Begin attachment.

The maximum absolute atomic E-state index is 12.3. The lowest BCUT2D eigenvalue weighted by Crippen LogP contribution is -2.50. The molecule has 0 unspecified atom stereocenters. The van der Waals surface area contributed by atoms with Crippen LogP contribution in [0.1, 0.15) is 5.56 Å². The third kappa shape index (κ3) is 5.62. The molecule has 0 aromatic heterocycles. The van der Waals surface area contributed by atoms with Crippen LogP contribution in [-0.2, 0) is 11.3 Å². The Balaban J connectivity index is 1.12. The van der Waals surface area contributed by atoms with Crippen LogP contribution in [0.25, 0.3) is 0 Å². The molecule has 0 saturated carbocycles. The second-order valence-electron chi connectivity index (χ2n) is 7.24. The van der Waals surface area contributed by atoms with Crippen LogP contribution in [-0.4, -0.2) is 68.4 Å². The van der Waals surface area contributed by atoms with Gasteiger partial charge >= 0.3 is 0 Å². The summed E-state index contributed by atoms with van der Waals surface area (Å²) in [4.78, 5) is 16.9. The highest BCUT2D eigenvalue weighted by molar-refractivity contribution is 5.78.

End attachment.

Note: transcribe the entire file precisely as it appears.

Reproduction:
The maximum absolute atomic E-state index is 12.3. The lowest BCUT2D eigenvalue weighted by Crippen LogP contribution is -2.50. The molecule has 0 unspecified atom stereocenters. The van der Waals surface area contributed by atoms with Crippen LogP contribution in [0.1, 0.15) is 5.56 Å². The third kappa shape index (κ3) is 5.62. The molecule has 0 aromatic heterocycles. The van der Waals surface area contributed by atoms with Crippen LogP contribution in [-0.2, 0) is 11.3 Å². The Balaban J connectivity index is 1.12. The van der Waals surface area contributed by atoms with Crippen LogP contribution in [0.25, 0.3) is 0 Å². The molecule has 0 saturated carbocycles. The second-order valence-electron chi connectivity index (χ2n) is 7.24. The van der Waals surface area contributed by atoms with Crippen LogP contribution in [-0.4, -0.2) is 68.4 Å². The van der Waals surface area contributed by atoms with Gasteiger partial charge >= 0.3 is 0 Å². The summed E-state index contributed by atoms with van der Waals surface area (Å²) in [4.78, 5) is 16.9. The highest BCUT2D eigenvalue weighted by molar-refractivity contribution is 5.78.